It deformate when electricity is applied and vice versa when pressure is
applied generate electricity.

Best regards
Tsvetan
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2001\06\24@160533 by adastra

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You didn't say anything about the magnitude of the impact, but if it is
great enough, and you can modify or create the surface of interest, you can
use a technique we have used to detect baseballs, footballs, etc. thrown at
a target.

We made a "sandwich" from two pieces of Lexan, with a thin sealed air space
in between.  There are readily available small air-operated switches which
can be connected by tubing to the airspace, which will then give a
switch-closure on impact.  Surprisingly sensitive, but again, it depends on
just what kind of impact you are trying to detect.

Besides sensing impact, if the sandwich is well sealed and the "prolonged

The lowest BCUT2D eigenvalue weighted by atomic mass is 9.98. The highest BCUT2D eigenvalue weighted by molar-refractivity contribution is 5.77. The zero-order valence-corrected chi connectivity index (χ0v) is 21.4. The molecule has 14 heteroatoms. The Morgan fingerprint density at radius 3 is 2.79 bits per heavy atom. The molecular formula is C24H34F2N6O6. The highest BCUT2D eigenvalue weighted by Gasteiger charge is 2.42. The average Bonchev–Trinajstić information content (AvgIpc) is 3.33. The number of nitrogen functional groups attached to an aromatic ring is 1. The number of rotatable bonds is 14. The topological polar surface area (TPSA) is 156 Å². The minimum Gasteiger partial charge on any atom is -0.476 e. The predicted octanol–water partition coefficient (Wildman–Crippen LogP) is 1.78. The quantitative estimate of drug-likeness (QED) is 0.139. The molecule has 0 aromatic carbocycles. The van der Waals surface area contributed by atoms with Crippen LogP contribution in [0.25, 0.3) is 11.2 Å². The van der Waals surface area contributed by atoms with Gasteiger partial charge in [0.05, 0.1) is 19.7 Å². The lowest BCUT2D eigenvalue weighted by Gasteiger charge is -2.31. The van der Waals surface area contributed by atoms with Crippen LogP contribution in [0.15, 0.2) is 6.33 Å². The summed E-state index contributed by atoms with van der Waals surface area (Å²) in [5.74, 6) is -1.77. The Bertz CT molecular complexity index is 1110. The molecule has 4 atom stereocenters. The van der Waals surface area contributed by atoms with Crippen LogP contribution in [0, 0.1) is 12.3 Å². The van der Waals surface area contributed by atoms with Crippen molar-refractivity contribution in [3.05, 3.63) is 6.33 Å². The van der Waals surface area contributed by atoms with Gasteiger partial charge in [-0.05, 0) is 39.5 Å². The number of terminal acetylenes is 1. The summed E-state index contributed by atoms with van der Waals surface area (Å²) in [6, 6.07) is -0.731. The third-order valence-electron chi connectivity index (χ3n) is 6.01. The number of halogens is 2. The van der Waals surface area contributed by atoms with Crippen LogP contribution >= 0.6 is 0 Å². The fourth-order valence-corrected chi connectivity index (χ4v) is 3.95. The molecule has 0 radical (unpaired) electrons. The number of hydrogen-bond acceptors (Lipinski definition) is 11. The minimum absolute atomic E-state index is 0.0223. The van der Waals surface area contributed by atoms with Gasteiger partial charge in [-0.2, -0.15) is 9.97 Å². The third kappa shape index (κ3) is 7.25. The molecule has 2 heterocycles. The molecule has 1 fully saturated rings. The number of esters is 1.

pressure" is great enough, the switch will stay closed as long as the
pressure is applied.

If you are interested I can provide further details.

Foster

> {Original Message removed}

2001\06\24@181941 by Chris Carr

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>
> I'm building a device to count the frequency an object strikes on, or
rests
> on, a surface. I need a sensor that will sense the mechanical impact or
when
> an instantaneous or prolonged pressure is applied on it. However, I want
> this sensor to work on its own without requiring any electrical power
> supply. Moreover, I want the sensor to give a voltage or current when it
> senses the event, the signal could just be instantaneous but must be
strong
> enough to be used as an input to the i/o port of an ordinary